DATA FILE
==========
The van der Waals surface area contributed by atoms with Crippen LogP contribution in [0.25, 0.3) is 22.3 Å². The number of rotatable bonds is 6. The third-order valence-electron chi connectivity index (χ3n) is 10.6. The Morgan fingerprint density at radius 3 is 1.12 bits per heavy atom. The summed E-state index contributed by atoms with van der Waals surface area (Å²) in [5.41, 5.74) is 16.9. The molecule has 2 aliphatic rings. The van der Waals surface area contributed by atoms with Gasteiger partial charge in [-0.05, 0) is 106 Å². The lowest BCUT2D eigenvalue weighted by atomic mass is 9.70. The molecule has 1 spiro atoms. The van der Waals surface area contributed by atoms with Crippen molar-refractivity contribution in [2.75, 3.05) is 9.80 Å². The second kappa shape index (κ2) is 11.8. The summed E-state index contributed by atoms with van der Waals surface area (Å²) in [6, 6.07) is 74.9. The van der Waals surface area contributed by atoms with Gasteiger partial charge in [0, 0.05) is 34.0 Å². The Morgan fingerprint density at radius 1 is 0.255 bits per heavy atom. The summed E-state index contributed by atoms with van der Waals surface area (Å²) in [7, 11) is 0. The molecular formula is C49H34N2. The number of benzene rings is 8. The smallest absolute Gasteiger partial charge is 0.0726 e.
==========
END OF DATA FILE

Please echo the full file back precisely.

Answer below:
The van der Waals surface area contributed by atoms with Crippen LogP contribution in [0.25, 0.3) is 22.3 Å². The number of rotatable bonds is 6. The third-order valence-electron chi connectivity index (χ3n) is 10.6. The Morgan fingerprint density at radius 3 is 1.12 bits per heavy atom. The summed E-state index contributed by atoms with van der Waals surface area (Å²) in [5.41, 5.74) is 16.9. The molecule has 2 aliphatic rings. The van der Waals surface area contributed by atoms with Gasteiger partial charge in [-0.05, 0) is 106 Å². The lowest BCUT2D eigenvalue weighted by atomic mass is 9.70. The molecule has 1 spiro atoms. The van der Waals surface area contributed by atoms with Crippen molar-refractivity contribution in [2.75, 3.05) is 9.80 Å². The second kappa shape index (κ2) is 11.8. The summed E-state index contributed by atoms with van der Waals surface area (Å²) in [6, 6.07) is 74.9. The van der Waals surface area contributed by atoms with Gasteiger partial charge in [0, 0.05) is 34.0 Å². The Morgan fingerprint density at radius 1 is 0.255 bits per heavy atom. The summed E-state index contributed by atoms with van der Waals surface area (Å²) in [7, 11) is 0. The molecular formula is C49H34N2. The number of benzene rings is 8. The smallest absolute Gasteiger partial charge is 0.0726 e.